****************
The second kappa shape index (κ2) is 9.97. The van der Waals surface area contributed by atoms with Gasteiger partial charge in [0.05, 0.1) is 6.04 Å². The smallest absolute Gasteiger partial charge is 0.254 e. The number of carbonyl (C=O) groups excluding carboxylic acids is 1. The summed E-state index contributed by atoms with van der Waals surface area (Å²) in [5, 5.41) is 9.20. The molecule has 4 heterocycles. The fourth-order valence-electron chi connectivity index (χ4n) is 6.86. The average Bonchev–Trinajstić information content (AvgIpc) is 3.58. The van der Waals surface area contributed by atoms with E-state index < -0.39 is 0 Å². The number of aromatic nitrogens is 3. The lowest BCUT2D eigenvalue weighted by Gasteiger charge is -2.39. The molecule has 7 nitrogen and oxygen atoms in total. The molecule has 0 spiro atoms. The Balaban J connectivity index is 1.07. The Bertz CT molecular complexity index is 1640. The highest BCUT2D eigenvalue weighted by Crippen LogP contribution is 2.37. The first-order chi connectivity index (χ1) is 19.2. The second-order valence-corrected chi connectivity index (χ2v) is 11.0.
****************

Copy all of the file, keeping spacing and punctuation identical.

The second kappa shape index (κ2) is 9.97. The van der Waals surface area contributed by atoms with Gasteiger partial charge in [0.05, 0.1) is 6.04 Å². The smallest absolute Gasteiger partial charge is 0.254 e. The number of carbonyl (C=O) groups excluding carboxylic acids is 1. The summed E-state index contributed by atoms with van der Waals surface area (Å²) in [5, 5.41) is 9.20. The molecule has 4 heterocycles. The fourth-order valence-electron chi connectivity index (χ4n) is 6.86. The average Bonchev–Trinajstić information content (AvgIpc) is 3.58. The van der Waals surface area contributed by atoms with E-state index < -0.39 is 0 Å². The number of aromatic nitrogens is 3. The lowest BCUT2D eigenvalue weighted by Gasteiger charge is -2.39. The molecule has 7 nitrogen and oxygen atoms in total. The molecule has 0 spiro atoms. The Balaban J connectivity index is 1.07. The Bertz CT molecular complexity index is 1640. The highest BCUT2D eigenvalue weighted by Crippen LogP contribution is 2.37. The first-order chi connectivity index (χ1) is 19.2. The second-order valence-corrected chi connectivity index (χ2v) is 11.0.